According to the Department of Statistics Malaysia, ischaemic heart disease accounted for 13.7% of reported deaths in 2021, making it a significant concern in Malaysia.
Other forms of heart conditions include heart valve disease and heart arrhythmia, contributing to the overall burden of heart diseases in the country.
Despite the gravity of these statistics, a significant number of women continue to experience undertreatment.
What to look out for
The primary manifestation of ischaemic heart disease for both men and women is chest pain.
However, there can be variations in the way heart disease symptoms manifest between genders.
Women may experience a broader spectrum of symptoms, ranging from being asymptomatic to having nonspecific feelings like fatigue, weakness, nausea and breathlessness. They are also more likely to experience discomfort in atypical locations such as the jaw, neck and back.
These differences in symptoms experienced can significantly impact the diagnosis and treatment of heart disease.
According to senior consultant cardiologist and clinical director of women’s health Dr Emily Tan at Institut Jantung Negara (IJN), “Other reasons women are typically underdiagnosed and undertreated is due to how women frequently downplay their symptoms due to a lack of awareness leading to a delayed presentation.
“The historical underrepresentation of women in clinical trials has also led to a limited understanding of the mechanisms and treatment responses for cardiovascular diseases specific to women.”
Know your risk
When considering the factors at play, it's important to recognise that heart disease poses a risk to everyone.
Dr Tan further elaborates, “In the context of women's health, there are specific factors to consider. Pregnancy-related factors such as gestational diabetes, pregnancy-induced hypertension and preterm delivery, along with past breast cancer treatments, particularly radiation to the left chest, can further elevate the likelihood of heart disease.”
Moreover, non-modifiable factors such as genetics, ageing and menopause can influence hormone levels and vascular function, potentially increasing the risk of heart disease. Notably, mood disorders like anxiety and depression which can be more common in women can also aggravate this risk.
Given these insights, the focus should be on managing modifiable risk factors such as sedentary lifestyles, unhealthy eating habits, diabetes, hypertension, high cholesterol and obesity.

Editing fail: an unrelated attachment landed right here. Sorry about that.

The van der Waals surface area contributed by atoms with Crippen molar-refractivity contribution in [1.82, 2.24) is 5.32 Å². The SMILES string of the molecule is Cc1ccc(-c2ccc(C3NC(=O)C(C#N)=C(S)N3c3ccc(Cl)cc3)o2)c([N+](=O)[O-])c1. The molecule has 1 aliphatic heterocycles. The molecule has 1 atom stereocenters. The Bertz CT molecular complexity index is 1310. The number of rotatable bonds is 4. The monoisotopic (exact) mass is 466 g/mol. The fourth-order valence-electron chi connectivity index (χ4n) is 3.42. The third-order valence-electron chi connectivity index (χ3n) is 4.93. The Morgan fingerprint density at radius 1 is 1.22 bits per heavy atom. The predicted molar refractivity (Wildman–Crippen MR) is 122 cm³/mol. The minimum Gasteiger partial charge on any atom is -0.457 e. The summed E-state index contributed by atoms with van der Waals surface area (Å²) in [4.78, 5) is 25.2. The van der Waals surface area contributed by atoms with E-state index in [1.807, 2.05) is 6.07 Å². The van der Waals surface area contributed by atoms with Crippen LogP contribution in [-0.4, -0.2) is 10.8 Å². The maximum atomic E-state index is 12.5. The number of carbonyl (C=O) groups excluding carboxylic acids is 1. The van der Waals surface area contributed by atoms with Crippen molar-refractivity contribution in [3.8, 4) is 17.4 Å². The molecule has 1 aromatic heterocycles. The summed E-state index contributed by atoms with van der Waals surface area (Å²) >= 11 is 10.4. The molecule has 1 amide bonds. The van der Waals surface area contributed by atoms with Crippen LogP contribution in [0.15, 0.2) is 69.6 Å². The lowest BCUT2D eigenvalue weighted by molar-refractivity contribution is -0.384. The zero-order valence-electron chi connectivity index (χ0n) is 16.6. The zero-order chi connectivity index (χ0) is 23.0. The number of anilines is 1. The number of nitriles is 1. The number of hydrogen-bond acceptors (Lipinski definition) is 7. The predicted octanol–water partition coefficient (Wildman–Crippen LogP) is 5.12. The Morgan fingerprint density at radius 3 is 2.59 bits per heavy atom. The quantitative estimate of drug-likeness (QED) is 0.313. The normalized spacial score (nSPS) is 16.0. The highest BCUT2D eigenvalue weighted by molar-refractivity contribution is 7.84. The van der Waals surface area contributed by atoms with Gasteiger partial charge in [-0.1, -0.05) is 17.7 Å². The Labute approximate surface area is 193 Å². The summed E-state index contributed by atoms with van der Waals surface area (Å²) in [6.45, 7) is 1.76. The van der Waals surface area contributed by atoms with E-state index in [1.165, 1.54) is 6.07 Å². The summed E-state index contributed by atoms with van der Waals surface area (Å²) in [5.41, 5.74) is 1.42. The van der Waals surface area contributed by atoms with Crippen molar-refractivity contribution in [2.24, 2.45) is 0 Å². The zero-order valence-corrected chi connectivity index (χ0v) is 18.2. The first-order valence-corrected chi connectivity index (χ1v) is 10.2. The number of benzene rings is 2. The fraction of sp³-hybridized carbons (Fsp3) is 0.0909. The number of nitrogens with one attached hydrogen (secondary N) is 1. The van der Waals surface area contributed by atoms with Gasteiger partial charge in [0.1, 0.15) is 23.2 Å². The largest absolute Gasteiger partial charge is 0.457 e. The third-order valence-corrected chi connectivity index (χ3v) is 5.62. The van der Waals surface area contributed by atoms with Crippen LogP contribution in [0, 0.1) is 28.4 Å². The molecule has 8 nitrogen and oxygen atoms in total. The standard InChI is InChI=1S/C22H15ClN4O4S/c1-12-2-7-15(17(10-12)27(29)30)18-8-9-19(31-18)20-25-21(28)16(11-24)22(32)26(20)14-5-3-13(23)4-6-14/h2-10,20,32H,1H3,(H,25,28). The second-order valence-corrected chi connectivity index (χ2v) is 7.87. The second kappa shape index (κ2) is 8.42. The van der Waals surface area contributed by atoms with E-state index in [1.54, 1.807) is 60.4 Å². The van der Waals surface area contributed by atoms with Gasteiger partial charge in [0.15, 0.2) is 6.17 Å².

Various new advancements in treating heart disease in Malaysia encompasses various pharmacological and device-based therapies to better manage cardiovascular risk factors, heart failure and cardiomyopathies and to improve symptoms and prognosis.
There are also advances in imaging techniques in particular cardiac magnetic resonance imaging to further aid clinical diagnosis and facilitate better understanding of the underlying disease process which in turn helps the clinician in deciding the best appropriate treatment for each individual patient.
Guard your heart
It's important to prioritise heart health at any age through primary prevention.
For individuals above 40, regular check-ups and participation in health screening programmes are recommended to detect risk factors early.
If you have conditions like diabetes, hypertension or known heart disease, following prescribed medications and lifestyle advice while maintaining regular follow-up care is essential to prevent future cardiovascular issues.
For those experiencing symptoms like chest pain, breathlessness or palpitations, seeking prompt medical attention is crucial to rule out cardiovascular disease.
While heart disease continues to be an issue in Malaysia, Dr Tan notes that more people have become aware of the issue, “Generally, I see a healthy trend of increasing awareness amongst people of all ages and genders with regards to heart health, likely attributable to technological advances with easy accessibility to information at the fingertip.
“Nevertheless, it is fairly easy to fall into the trap of misinformation and we need to remind ourselves to seek information only from reliable sources and always cross-check with your doctor when in doubt.”
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